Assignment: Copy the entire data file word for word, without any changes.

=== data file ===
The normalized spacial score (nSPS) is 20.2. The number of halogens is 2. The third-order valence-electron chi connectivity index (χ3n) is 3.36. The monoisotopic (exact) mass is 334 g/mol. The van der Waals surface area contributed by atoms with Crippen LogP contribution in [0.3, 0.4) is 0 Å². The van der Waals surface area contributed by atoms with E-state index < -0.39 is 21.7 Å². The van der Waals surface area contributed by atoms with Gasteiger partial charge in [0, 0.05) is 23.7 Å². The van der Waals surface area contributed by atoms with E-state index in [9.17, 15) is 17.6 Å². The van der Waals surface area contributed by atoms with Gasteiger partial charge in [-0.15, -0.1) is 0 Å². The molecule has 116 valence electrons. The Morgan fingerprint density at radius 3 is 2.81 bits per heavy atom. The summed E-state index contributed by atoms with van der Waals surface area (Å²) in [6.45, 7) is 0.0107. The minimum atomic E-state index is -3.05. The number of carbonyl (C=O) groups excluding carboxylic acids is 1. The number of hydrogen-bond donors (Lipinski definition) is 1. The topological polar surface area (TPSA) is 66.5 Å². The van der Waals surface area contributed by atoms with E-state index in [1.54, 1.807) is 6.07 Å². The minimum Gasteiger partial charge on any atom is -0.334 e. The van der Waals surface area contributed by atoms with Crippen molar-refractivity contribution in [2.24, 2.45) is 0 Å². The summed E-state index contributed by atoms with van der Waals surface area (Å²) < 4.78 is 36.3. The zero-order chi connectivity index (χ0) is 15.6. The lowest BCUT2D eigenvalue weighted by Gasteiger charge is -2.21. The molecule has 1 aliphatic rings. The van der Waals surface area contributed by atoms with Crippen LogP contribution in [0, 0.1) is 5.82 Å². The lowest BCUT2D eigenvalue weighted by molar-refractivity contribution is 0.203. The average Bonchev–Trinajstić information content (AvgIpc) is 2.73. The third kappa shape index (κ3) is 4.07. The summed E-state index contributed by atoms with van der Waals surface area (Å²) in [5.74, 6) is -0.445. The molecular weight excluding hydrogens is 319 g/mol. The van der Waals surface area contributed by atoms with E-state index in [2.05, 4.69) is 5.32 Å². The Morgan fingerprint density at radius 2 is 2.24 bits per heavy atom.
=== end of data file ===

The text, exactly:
The normalized spacial score (nSPS) is 20.2. The number of halogens is 2. The third-order valence-electron chi connectivity index (χ3n) is 3.36. The monoisotopic (exact) mass is 334 g/mol. The van der Waals surface area contributed by atoms with Crippen LogP contribution in [0.3, 0.4) is 0 Å². The van der Waals surface area contributed by atoms with E-state index < -0.39 is 21.7 Å². The van der Waals surface area contributed by atoms with Gasteiger partial charge in [0, 0.05) is 23.7 Å². The van der Waals surface area contributed by atoms with E-state index in [9.17, 15) is 17.6 Å². The van der Waals surface area contributed by atoms with Gasteiger partial charge in [-0.15, -0.1) is 0 Å². The molecule has 116 valence electrons. The Morgan fingerprint density at radius 3 is 2.81 bits per heavy atom. The summed E-state index contributed by atoms with van der Waals surface area (Å²) in [6.45, 7) is 0.0107. The minimum atomic E-state index is -3.05. The number of carbonyl (C=O) groups excluding carboxylic acids is 1. The number of hydrogen-bond donors (Lipinski definition) is 1. The topological polar surface area (TPSA) is 66.5 Å². The van der Waals surface area contributed by atoms with E-state index in [1.54, 1.807) is 6.07 Å². The minimum Gasteiger partial charge on any atom is -0.334 e. The van der Waals surface area contributed by atoms with Crippen molar-refractivity contribution in [2.24, 2.45) is 0 Å². The summed E-state index contributed by atoms with van der Waals surface area (Å²) < 4.78 is 36.3. The zero-order chi connectivity index (χ0) is 15.6. The lowest BCUT2D eigenvalue weighted by Gasteiger charge is -2.21. The molecule has 1 aliphatic rings. The van der Waals surface area contributed by atoms with Crippen LogP contribution in [0, 0.1) is 5.82 Å². The lowest BCUT2D eigenvalue weighted by molar-refractivity contribution is 0.203. The average Bonchev–Trinajstić information content (AvgIpc) is 2.73. The third kappa shape index (κ3) is 4.07. The summed E-state index contributed by atoms with van der Waals surface area (Å²) in [5.74, 6) is -0.445. The molecular weight excluding hydrogens is 319 g/mol. The van der Waals surface area contributed by atoms with E-state index in [2.05, 4.69) is 5.32 Å². The Morgan fingerprint density at radius 2 is 2.24 bits per heavy atom.